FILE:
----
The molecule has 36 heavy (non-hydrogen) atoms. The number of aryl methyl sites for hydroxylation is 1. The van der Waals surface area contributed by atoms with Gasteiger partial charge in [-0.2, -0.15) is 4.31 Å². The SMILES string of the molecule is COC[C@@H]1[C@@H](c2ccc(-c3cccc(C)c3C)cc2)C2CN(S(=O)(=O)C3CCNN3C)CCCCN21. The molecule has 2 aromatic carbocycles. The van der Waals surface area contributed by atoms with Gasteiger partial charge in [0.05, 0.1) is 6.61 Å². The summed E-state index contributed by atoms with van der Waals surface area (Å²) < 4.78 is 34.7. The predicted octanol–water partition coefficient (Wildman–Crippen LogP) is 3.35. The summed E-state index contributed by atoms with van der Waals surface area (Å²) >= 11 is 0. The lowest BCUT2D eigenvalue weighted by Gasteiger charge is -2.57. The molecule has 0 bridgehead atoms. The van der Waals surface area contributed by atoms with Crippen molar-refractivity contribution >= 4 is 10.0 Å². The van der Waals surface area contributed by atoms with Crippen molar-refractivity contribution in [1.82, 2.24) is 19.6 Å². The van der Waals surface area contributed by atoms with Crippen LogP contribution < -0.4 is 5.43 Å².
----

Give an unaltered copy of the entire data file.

The molecule has 36 heavy (non-hydrogen) atoms. The number of aryl methyl sites for hydroxylation is 1. The van der Waals surface area contributed by atoms with Gasteiger partial charge in [-0.2, -0.15) is 4.31 Å². The SMILES string of the molecule is COC[C@@H]1[C@@H](c2ccc(-c3cccc(C)c3C)cc2)C2CN(S(=O)(=O)C3CCNN3C)CCCCN21. The molecule has 2 aromatic carbocycles. The van der Waals surface area contributed by atoms with Gasteiger partial charge in [0.05, 0.1) is 6.61 Å². The summed E-state index contributed by atoms with van der Waals surface area (Å²) < 4.78 is 34.7. The predicted octanol–water partition coefficient (Wildman–Crippen LogP) is 3.35. The summed E-state index contributed by atoms with van der Waals surface area (Å²) >= 11 is 0. The lowest BCUT2D eigenvalue weighted by Gasteiger charge is -2.57. The molecule has 0 bridgehead atoms. The van der Waals surface area contributed by atoms with Crippen molar-refractivity contribution >= 4 is 10.0 Å². The van der Waals surface area contributed by atoms with Crippen molar-refractivity contribution in [1.82, 2.24) is 19.6 Å². The van der Waals surface area contributed by atoms with Crippen LogP contribution < -0.4 is 5.43 Å².